Dexterity and Its Development

By Mark L. Latash; Michael T. Turvey et al. | Go to book overview

The Primacy of Action in Development

Edward S. Reed Franklin & Marshall College

Blandine Bril École des Hautes Études en Sciences Sociales, Paris

In this chapter, we focus on Bernstein's account of motor learning, because we believe that it is especially in this part of his theorizing that Bernstein was most radical and provocative, offering ideas that are still "ahead of their times" in many ways. The account of motor learning offered in On Dexterity and Its Development carries the seeds of a radical shift in how to think about the acquisition of skill. For Bernstein, functional actions are primary, and the control of movements and postures are secondary. Movements are not the building blocks of action; instead, the control of movements is one of the results of the development of action. Although we are convinced that this insight about the primacy of action is fundamental for any successful functional theory of action, it is still the case that the majority of textbooks and theorists in the field of motor control and development resist such a radical approach ( Schmidt, 1982).

We argue that a theory placing action as primary in development is the only kind that can really help theorists to begin to understand how many of the important, culturally specific skills that characterize human beings have evolved and developed. After situating Bernstein On Dexterity in its historical and theoretical context, we briefly describe how the traditional kinds of accounts of motor development emphasize movements and repetitions of movement as the basic factor in development and skill acquisition. After this, we show how Bernstein, in On Dexterity, began to turn such theories "on their heads." Following this, we offer some suggestions concerning how an action-based theory of development may be very useful in helping theorists to understand one of the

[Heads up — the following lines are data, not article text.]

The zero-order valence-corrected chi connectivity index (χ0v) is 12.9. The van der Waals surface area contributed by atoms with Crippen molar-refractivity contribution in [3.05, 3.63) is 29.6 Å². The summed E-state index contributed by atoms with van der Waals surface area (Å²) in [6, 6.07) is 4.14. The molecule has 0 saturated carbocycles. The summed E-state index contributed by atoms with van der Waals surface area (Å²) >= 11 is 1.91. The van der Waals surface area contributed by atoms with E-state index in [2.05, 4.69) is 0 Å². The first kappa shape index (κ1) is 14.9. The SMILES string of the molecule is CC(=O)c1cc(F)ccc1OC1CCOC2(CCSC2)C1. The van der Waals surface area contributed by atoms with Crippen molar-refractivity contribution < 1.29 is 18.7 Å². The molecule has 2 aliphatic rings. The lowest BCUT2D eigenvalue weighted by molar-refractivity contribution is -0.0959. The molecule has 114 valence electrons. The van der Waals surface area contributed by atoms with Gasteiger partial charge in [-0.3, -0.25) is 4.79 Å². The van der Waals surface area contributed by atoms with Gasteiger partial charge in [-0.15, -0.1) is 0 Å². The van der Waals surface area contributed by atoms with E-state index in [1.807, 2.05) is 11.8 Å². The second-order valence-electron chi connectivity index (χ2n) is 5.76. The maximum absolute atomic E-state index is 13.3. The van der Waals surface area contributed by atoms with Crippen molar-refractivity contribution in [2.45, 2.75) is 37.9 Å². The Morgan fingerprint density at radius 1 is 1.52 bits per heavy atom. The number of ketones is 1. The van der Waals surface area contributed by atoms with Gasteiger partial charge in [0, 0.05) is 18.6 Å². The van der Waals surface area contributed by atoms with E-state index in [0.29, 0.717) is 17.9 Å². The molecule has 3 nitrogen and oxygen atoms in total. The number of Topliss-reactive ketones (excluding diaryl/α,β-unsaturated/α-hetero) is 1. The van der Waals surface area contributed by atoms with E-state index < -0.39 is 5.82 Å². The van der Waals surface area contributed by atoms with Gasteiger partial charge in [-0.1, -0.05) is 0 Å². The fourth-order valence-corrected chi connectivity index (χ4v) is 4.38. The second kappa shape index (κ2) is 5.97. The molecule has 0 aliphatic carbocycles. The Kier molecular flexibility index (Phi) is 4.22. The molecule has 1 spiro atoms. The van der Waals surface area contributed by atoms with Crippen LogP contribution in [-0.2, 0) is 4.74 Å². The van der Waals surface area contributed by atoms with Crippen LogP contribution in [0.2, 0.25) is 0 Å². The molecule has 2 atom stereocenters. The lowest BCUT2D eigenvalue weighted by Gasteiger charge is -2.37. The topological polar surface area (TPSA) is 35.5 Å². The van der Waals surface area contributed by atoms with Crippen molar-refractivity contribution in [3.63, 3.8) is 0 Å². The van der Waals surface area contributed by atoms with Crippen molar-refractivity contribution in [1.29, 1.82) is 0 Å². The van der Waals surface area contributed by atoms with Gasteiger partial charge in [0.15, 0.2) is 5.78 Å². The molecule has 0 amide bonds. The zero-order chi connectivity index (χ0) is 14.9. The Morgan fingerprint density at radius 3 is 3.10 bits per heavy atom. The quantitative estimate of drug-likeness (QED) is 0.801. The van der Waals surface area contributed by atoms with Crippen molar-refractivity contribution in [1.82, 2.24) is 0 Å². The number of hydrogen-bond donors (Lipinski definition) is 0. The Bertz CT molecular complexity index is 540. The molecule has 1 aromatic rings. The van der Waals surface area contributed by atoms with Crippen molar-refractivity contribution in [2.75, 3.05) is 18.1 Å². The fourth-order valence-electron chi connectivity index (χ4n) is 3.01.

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Dexterity and Its Development
Table of contents

Table of contents

  • Resources for Ecological Psychology ii
  • Title Page iii
  • Contents v
  • Preface vii
  • Resources for Ecological Psychology ix
  • Series Dedication x
  • Part I on Dexterity and Its Development 1
  • Introduction 3
  • Essay 1 What Is Dexterity? 9
  • Essay2 on Motor Control 25
  • Essay3 on the Origin of Movements 45
  • Essay 4 on the Construction of Movements 97
  • Essays 5 Levels of Construction of Movements 115
  • Essay 6 on Exercise and Motor Skill 171
  • Essay 7 Dexterity and Its Features 207
  • From the Author 237
  • Part II Commentaries 245
  • N. A. Bernstein: the Reformer of Neuroscience 247
  • References 275
  • The Bernstein Problem: How Does the Central Nervous System Make Its Choices? 277
  • On the Biomechanical Basis of Dexterity 305
  • Dynamics of Bernstein's Level of Synergies 339
  • Dexterity in Cascade Juggling 377
  • Change in Movement and Skill: Learning, Retention, and Transfer 393
  • Further Reading 429
  • The Primacy of Action in Development 431
  • References 450
  • Author Index 453
  • Subject Index 457
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